Magie's early interests were humanistic. In his sophomore year he tried reading his way through the masterpieces of English literature on his own. As an upperclassman he came under the influence of Cyrus Fogg Brackett, Charles A. Young, and Arnold Guyot, excellent scientists and extraordinary teachers -- and President McCosh, whose ``dogmatic methods aroused our antagonism but made us think.''
Magie was an editor of the Princetonian as were his classmate Woodrow Wilson and Henry B. Fine 1880. He stood near the top of his class all four years and at graduation was class valedictorian. He had thought of following his father into the practice of law, but, stirred by news of the first Princeton expedition to the West in 1877 and the subsequent paleontological researches of William Berryman Scott and Henry Fairfield Osborn, Magie ``could not help wishing'' that he too ``might have a chance to work in some scientific field.''
His chance came toward the end of his senior year, when Professor Brackett, who was carrying all of the work of physics instruction single-handed, suffered a breakdown, and his friends insisted that he should have an assistant. Brackett offered Magie the job on Commencement Day, and he accepted. ``I did not then know it,'' Magie told his classmates fifty years later, ``but I now know that the subject of physics, into which I was inducted in this somewhat casual way, was the one subject which was best suited to my habits of thought. I never had enough originality or mathematical skill to do great original work, but I always loved the fundamental and philosophical aspects of the subject, and loved to teach it.''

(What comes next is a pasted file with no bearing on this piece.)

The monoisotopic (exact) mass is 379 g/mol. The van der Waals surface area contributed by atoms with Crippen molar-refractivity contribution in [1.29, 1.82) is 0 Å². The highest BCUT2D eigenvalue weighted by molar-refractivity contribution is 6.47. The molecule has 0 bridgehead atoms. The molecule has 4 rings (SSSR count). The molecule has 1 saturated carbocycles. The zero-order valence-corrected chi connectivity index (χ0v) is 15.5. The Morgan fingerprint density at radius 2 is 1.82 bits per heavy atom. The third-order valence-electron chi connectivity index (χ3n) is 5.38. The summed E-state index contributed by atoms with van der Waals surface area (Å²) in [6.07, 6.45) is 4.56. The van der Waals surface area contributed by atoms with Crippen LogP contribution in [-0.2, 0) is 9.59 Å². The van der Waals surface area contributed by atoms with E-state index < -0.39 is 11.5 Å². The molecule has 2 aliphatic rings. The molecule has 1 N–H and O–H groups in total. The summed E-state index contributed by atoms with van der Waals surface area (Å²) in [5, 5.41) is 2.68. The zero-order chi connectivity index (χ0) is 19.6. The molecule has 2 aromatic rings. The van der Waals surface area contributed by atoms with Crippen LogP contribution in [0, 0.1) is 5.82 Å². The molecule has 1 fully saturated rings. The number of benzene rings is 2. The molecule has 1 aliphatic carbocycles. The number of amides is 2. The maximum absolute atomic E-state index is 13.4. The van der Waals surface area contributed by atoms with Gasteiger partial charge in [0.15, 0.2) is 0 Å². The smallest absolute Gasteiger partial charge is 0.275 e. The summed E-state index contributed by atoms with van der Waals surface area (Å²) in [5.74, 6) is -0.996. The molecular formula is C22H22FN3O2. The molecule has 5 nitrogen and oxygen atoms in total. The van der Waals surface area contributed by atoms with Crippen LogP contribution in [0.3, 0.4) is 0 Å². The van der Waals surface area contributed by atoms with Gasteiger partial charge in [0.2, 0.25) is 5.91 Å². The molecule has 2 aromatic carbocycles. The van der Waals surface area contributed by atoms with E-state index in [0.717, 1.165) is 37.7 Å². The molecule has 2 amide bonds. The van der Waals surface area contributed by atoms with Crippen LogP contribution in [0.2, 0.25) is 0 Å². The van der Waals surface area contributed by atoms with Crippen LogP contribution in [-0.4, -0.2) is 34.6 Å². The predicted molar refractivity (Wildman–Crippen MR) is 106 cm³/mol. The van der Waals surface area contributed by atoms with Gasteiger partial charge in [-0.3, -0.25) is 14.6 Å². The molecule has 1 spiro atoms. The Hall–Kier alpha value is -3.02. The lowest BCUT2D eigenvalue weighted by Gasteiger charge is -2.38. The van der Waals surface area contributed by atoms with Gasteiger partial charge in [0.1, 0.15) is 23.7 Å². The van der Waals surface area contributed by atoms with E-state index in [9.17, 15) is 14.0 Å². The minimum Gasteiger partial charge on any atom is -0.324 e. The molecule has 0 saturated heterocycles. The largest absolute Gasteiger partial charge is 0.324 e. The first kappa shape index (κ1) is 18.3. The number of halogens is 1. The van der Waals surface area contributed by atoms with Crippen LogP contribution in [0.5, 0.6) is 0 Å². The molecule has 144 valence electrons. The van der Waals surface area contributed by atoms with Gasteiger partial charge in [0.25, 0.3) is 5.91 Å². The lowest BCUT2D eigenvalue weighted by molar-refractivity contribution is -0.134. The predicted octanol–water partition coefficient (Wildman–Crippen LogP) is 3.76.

Magie did not neglect the scholarly side of his career. After collaborating on a small piece of research on the electrical discharge, he and Henry B. Fine were given leave in 1884 and went to Germany, where Magie studied at the University of Berlin under the great Helmholtz, and earned his Ph.D. with a thesis on the measurement of surface tensions. A decade later he collaborated with two physicians in publishing the first paper in this country on the possible use of Roentgen's newly discovered X-rays in surgery. He later published occasional papers on the properties of solutions, and was the author of a highly regarded account of the rise and content of physical theories, Principles of Physics.
His greatest contribution, however, was in teaching and administration. After 1889, when Brackett began his graduate program in electrical engineering, Magie took over the undergraduate courses in physics, and shared increasingly in the administration of the department. On Brackett's retirement in 1908, Magie succeeded him as chairman and, a little later, as Joseph Henry Professor of Physics. Magie and Brackett worked closely with Dean Fine in building up a strong physics department as part of Fine's efforts, as President Wilson's dean of the faculty, to strengthen all the science departments. In the controversy between President Wilson and Dean West, Fine supported Wilson, but Magie sided with West.
When Hibben became president in 1912, Magie accepted appointment as Henry B. Fine's successor as dean of the faculty; he held this office until 1925. He continued to serve as chairman of the physics department until his retirement in 1929. At Commencement that year President Hibben conferred on him an honorary Sc.D.
As departmental chairman and dean, Magie was noted for his calmness, patience, and fairness. Allen Shenstone '14, his student, later his colleague, and then his successor as chairman of the department, said that the cordial relationship that had always been maintained in the physics department ``through agreements and disagreements'' was due to the enduring influence of the personality of Magie, ``a man of firm character but gentle manners.''
The Magie Apartments for junior faculty on the north side of Lake Carnegie, next to the Hibben Apartments, were named for Dean Magie in 1965.
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